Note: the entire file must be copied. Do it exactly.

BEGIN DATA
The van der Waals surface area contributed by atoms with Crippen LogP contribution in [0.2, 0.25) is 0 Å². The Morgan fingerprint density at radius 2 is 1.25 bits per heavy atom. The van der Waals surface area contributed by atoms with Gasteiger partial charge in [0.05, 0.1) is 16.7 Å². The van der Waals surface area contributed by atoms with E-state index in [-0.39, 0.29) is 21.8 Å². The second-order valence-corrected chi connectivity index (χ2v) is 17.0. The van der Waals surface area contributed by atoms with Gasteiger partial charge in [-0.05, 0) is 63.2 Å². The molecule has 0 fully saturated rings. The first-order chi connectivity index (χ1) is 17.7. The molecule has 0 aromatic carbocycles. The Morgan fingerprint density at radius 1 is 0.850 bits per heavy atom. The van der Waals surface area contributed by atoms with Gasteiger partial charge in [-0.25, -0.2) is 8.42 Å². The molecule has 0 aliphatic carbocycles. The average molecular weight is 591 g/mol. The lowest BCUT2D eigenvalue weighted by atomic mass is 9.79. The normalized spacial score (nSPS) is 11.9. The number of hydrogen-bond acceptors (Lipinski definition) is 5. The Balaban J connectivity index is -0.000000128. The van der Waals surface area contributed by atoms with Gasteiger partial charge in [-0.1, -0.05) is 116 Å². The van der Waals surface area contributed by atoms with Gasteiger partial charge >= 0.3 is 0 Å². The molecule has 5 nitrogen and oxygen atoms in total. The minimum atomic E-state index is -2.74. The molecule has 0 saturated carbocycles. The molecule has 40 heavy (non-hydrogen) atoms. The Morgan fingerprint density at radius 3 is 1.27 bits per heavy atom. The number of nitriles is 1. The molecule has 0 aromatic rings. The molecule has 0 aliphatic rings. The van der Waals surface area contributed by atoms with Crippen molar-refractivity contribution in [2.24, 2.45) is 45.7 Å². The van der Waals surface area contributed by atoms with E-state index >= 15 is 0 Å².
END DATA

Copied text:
The van der Waals surface area contributed by atoms with Crippen LogP contribution in [0.2, 0.25) is 0 Å². The Morgan fingerprint density at radius 2 is 1.25 bits per heavy atom. The van der Waals surface area contributed by atoms with Gasteiger partial charge in [0.05, 0.1) is 16.7 Å². The van der Waals surface area contributed by atoms with E-state index in [-0.39, 0.29) is 21.8 Å². The second-order valence-corrected chi connectivity index (χ2v) is 17.0. The van der Waals surface area contributed by atoms with Gasteiger partial charge in [-0.05, 0) is 63.2 Å². The molecule has 0 fully saturated rings. The first-order chi connectivity index (χ1) is 17.7. The molecule has 0 aromatic carbocycles. The Morgan fingerprint density at radius 1 is 0.850 bits per heavy atom. The van der Waals surface area contributed by atoms with Gasteiger partial charge in [-0.25, -0.2) is 8.42 Å². The molecule has 0 aliphatic carbocycles. The average molecular weight is 591 g/mol. The lowest BCUT2D eigenvalue weighted by atomic mass is 9.79. The normalized spacial score (nSPS) is 11.9. The number of hydrogen-bond acceptors (Lipinski definition) is 5. The Balaban J connectivity index is -0.000000128. The van der Waals surface area contributed by atoms with Gasteiger partial charge in [-0.1, -0.05) is 116 Å². The van der Waals surface area contributed by atoms with Gasteiger partial charge >= 0.3 is 0 Å². The molecule has 5 nitrogen and oxygen atoms in total. The minimum atomic E-state index is -2.74. The molecule has 0 saturated carbocycles. The molecule has 40 heavy (non-hydrogen) atoms. The Morgan fingerprint density at radius 3 is 1.27 bits per heavy atom. The number of nitriles is 1. The molecule has 0 aromatic rings. The molecule has 0 aliphatic rings. The van der Waals surface area contributed by atoms with Crippen molar-refractivity contribution in [2.24, 2.45) is 45.7 Å². The van der Waals surface area contributed by atoms with E-state index >= 15 is 0 Å².